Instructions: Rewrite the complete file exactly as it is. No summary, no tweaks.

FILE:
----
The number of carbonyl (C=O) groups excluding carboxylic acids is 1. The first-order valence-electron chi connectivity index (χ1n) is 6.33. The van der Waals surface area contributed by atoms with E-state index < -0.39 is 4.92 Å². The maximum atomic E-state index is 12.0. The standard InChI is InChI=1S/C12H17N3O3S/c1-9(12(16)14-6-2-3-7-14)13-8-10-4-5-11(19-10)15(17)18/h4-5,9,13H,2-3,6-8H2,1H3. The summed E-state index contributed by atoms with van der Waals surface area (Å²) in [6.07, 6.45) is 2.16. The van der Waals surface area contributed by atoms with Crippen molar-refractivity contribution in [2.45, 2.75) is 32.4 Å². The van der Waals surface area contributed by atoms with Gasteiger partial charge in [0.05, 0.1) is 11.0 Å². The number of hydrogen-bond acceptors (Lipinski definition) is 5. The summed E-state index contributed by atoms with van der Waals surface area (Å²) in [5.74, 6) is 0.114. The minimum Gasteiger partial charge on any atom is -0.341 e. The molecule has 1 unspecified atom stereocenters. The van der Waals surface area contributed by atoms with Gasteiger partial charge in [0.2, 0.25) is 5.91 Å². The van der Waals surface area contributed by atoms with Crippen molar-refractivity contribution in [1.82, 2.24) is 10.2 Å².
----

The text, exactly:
The number of carbonyl (C=O) groups excluding carboxylic acids is 1. The first-order valence-electron chi connectivity index (χ1n) is 6.33. The van der Waals surface area contributed by atoms with E-state index < -0.39 is 4.92 Å². The maximum atomic E-state index is 12.0. The standard InChI is InChI=1S/C12H17N3O3S/c1-9(12(16)14-6-2-3-7-14)13-8-10-4-5-11(19-10)15(17)18/h4-5,9,13H,2-3,6-8H2,1H3. The summed E-state index contributed by atoms with van der Waals surface area (Å²) in [6.07, 6.45) is 2.16. The van der Waals surface area contributed by atoms with Crippen molar-refractivity contribution in [2.45, 2.75) is 32.4 Å². The van der Waals surface area contributed by atoms with Gasteiger partial charge in [0.05, 0.1) is 11.0 Å². The number of hydrogen-bond acceptors (Lipinski definition) is 5. The summed E-state index contributed by atoms with van der Waals surface area (Å²) in [5.74, 6) is 0.114. The minimum Gasteiger partial charge on any atom is -0.341 e. The molecule has 1 unspecified atom stereocenters. The van der Waals surface area contributed by atoms with Gasteiger partial charge in [0.2, 0.25) is 5.91 Å². The van der Waals surface area contributed by atoms with Crippen molar-refractivity contribution in [1.82, 2.24) is 10.2 Å².